Complaint once filed cannot be withdrawn

One of the several lacunae in the provisions relating to anti-profiteering pertains to lack of rule providing for withdrawal of complaint. If a person has the right to do an act, he has the right to refrain from doing such act. Such refraining may be ab initio i.e. he may not exercise the right at all or after having set in motion the process of exercise, he may withdraw from the same. A right need not always be exercised and a right exercised can always be withdrawn. But, NAA has held that complaint once filed cannot be withdrawn. In the case of Paval Antony v. Shree Mahalakshmi Enterprises [NAA Order No. 58/2019 dated20-11-2019] - 2019-TIOL-58-NAA-GST it was held that Directorate General of Anti-Profiteering (DGAP) was bound to proceed with the investigation once the Standing Committee recommends the same and he had no option to terminate such investigation based on withdrawal of complaint.

The NAA has also held that the applicant appeared to have withdrawn the complaint due to undue influence exercised on him by the respondent (company). 'Undue influence' has been defined in Section 16 of the Indian Contract Act, 1872 in a comprehensive manner to cover those contracts where the relations between the parties are such that one of the parties is in a position to dominate the will of the other and uses that position to obtain an unfair advantage over the other. Clearly, such term could not have been used in this case involving an independent flat buyer and developer.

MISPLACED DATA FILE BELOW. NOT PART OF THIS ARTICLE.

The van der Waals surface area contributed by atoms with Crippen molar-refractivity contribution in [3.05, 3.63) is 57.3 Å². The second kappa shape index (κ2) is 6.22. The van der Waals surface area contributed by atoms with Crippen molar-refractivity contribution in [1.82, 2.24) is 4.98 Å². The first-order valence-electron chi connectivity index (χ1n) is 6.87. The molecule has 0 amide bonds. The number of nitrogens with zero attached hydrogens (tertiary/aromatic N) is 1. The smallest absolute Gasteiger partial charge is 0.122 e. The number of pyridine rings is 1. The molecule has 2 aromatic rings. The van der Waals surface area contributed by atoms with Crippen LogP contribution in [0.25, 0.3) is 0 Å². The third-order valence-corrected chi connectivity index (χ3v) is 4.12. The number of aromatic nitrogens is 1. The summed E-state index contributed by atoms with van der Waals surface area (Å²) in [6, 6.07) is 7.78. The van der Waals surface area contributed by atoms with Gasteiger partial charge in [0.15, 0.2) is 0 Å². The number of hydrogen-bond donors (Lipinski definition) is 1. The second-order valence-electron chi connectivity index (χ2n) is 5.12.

It should be noted that anti-profiteering provision seeks to fasten civil liabilities and not criminal liabilities. Section 132 of CGST Act providing for criminal prosecution does not include contravention of anti-profiteering provision. If a person files a money suit and the parties arrive at a settlement out of court, the plaintiff can well choose to withdraw the suit. Judgments cited by the respondent have been distinguished on the ground that they were rendered under Civil Procedure Code (CPC) and the same was not applicable to anti-profiteering proceedings. If a recipient of a particular supply files a complaint that GST rate reduction has not been reflected in the price at which supplies are made to him and the supplier comes forward to compensate the recipient through commercially feasible means over which both the parties have no disagreement, then no court can intervene to say that the complaint once filed cannot be withdrawn. One may get an impression that NAA by interpreting the provisions to hold as above has become the prosecutor.